Inventions have changed the world and the way we live. In some cases, it has also changed the way we perceive things. From providing longevity to life to allowing us to explore the universe, inventions have made man realize his potential of thinking and creativity. Over the centuries, there have been hundreds of inventions, some of which were immensely revolutionary that without them the human civilization would have not taken a stride. Here are the top ten best inventions of all time:
According to the recorded history, pulp papermaking process was invented in China by the Han Dynasty in the 2nd century and the first thing made on these early forms of paper was a map. Paper was the central invention for the Chinese Golden Age. Paper making led way to books and enhanced scholarship.
The Chinese Han Dynasty invented the first magnetic compass for divination purpose in the 2nd century. The navigational ability that a compass granted allowed the world to be explored and mapped. It was the primary reason why colonialists were able to go far and beyond, even reach the New World.
8. Printing Press
The invention of a printing press is attributed to the German blacksmith and goldsmith from Mainz, Johannes Gutenberg, around 1439. However, there are earlier records of a printing press existing. A Renaissance printing press could produce 3,600 pages a day. Without this invention, the world certainly would not have seen the information and knowledge revolution which gave speed to progress.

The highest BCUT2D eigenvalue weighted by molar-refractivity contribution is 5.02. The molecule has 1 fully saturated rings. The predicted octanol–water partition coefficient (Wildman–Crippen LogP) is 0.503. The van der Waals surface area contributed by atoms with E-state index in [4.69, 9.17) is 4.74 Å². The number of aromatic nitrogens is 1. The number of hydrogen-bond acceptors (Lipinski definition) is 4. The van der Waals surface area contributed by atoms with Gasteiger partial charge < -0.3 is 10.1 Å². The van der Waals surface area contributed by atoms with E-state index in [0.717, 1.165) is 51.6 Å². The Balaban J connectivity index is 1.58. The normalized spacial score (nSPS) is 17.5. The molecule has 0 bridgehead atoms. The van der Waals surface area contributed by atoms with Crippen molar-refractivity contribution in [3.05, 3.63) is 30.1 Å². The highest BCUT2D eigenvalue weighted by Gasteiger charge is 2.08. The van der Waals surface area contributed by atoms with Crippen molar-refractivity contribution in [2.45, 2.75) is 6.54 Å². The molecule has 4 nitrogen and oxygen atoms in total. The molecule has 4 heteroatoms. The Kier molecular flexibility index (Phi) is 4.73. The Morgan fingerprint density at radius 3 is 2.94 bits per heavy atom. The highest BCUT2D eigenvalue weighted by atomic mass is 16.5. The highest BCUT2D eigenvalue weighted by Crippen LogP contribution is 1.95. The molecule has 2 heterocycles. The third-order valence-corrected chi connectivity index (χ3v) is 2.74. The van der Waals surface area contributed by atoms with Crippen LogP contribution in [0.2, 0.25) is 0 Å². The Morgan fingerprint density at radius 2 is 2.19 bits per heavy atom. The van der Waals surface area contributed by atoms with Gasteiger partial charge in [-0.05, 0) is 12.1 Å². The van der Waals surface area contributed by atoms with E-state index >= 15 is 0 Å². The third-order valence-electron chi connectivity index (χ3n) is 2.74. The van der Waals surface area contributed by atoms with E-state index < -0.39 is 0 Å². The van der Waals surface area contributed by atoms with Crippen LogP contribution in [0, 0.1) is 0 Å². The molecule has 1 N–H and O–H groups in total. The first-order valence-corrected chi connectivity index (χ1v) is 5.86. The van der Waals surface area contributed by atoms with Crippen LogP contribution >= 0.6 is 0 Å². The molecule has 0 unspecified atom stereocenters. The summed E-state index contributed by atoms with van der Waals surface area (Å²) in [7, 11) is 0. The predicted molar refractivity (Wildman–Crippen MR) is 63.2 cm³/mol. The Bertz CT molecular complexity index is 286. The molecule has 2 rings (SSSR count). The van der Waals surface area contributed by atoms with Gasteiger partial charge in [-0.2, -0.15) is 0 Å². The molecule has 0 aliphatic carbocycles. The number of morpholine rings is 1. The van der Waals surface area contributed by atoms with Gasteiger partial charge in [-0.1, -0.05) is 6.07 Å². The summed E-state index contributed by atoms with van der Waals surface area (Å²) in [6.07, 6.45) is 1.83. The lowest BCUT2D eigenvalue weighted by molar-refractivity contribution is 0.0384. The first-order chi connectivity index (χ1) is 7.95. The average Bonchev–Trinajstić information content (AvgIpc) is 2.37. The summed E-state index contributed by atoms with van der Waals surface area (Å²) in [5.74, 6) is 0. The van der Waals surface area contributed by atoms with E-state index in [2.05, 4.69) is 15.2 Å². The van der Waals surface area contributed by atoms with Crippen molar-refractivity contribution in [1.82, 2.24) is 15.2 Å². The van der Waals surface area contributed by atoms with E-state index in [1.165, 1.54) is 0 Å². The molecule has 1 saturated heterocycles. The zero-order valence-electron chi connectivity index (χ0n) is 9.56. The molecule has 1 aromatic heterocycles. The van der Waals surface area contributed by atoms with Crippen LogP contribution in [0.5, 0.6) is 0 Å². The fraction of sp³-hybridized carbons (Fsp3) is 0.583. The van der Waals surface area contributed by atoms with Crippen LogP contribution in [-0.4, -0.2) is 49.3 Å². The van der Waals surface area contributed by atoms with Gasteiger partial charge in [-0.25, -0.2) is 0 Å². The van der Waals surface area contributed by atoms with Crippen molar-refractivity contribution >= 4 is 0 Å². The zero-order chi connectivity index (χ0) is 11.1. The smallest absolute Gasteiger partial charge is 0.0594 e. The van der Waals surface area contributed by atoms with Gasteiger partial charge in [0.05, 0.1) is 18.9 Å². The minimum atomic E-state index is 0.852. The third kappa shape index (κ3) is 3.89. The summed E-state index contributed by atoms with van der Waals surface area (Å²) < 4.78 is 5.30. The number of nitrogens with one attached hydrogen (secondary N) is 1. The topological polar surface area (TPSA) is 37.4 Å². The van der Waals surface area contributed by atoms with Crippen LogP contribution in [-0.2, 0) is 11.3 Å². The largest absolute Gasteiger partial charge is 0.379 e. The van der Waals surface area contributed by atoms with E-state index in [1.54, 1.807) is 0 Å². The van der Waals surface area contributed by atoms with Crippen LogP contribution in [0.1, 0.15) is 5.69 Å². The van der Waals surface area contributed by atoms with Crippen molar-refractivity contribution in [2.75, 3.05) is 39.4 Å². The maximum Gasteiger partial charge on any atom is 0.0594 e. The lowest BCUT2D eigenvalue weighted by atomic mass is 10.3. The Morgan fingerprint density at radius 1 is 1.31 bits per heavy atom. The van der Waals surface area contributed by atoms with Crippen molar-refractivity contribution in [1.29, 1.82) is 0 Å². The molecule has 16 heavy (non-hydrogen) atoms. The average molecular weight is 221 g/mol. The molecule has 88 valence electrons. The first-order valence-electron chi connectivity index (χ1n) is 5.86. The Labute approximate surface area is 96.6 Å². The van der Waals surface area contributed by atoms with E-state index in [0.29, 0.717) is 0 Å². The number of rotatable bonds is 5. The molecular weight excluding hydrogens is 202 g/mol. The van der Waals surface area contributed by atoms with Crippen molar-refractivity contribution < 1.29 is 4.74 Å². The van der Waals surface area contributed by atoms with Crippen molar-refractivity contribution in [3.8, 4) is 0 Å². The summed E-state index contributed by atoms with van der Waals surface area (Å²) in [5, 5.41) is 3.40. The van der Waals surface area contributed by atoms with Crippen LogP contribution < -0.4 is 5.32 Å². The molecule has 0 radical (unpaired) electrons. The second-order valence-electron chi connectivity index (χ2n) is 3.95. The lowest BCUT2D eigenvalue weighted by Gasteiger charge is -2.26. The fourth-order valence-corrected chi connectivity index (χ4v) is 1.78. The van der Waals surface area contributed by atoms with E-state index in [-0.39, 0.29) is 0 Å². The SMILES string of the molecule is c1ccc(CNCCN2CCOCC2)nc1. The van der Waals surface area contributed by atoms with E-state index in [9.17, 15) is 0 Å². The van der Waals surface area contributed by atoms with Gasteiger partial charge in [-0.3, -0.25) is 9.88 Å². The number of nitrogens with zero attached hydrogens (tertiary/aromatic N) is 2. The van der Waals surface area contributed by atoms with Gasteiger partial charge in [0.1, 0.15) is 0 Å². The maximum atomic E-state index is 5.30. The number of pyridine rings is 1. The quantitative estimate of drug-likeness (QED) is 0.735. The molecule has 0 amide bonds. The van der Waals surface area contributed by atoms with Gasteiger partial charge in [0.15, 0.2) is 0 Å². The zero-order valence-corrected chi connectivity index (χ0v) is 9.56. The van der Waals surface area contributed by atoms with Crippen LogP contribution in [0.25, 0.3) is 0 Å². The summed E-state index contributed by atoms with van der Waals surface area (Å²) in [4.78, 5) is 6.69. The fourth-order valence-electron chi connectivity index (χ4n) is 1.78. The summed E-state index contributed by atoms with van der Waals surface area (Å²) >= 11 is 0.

7. Steam Engine
Steam engine was first invented by Thomas Newcomen from England in 1712, which was a commercially successful atmospheric engine. This invention gave birth to the railway industry, significantly improved the world’s commutation and allowed people to travel the world easier than possible before. It also proved as an impetus to the Industrial Revolution.
It was invented in 1876 by the Scottish engineer, Alexander Graham Bell, but earlier scientific work toward making a telephone can also be found. The invention of telephone allowed the human voice to be converted into electrical signals and transmitted over the wires for a long distance communication. It was forerunner to the telecommunication revolution which we experience today.
Also known as the gramophone, this invention by Thomas Edison in 1877 paved the way for a record player and thus gave a platform to many talented singers’ voices. Earlier works on a voice recorder only recorded sounds, but could not reproduce them.
4. Light Bulb
A light bulb was first invented by Joseph Swan in 1860, but it could not glow for more than a couple of hours. In 1878, Thomas Edison invented a light bulb that could glow for a longer time and he was granted its U.S. patent in 1879.
The desire for humans to fly could be traced back to 400 BC in Greece. Like other inventions, airplanes also had many pioneers, with first attempts made by Abbas Ibn Firnas in the 9th century, but none of these could last. The first sustained flight was made by the Wright brothers in 1903 in North Carolina, United States. It gave way to the first modern fixed wing aircrafts.
The first digital computers were developed during the early 1940s in the United Kingdom and the United States for military purposes, with their size as large as a room and they consumed a lot of power to work. The first personal computer was invented in 1957 by IBM, which propelled the Information Age.
1. World Wide Web
The invention of the worldwide web in 1990 by an English engineer Sir Tim Berners-Lee started the internet revolution we are living in now. Worldwide web is a system of interlinked hypertext documents which are accessed through the internet. This means the websites and their billions of pages. Often people confuse it with the internet itself, which was invented for military purposes in the early 1960s.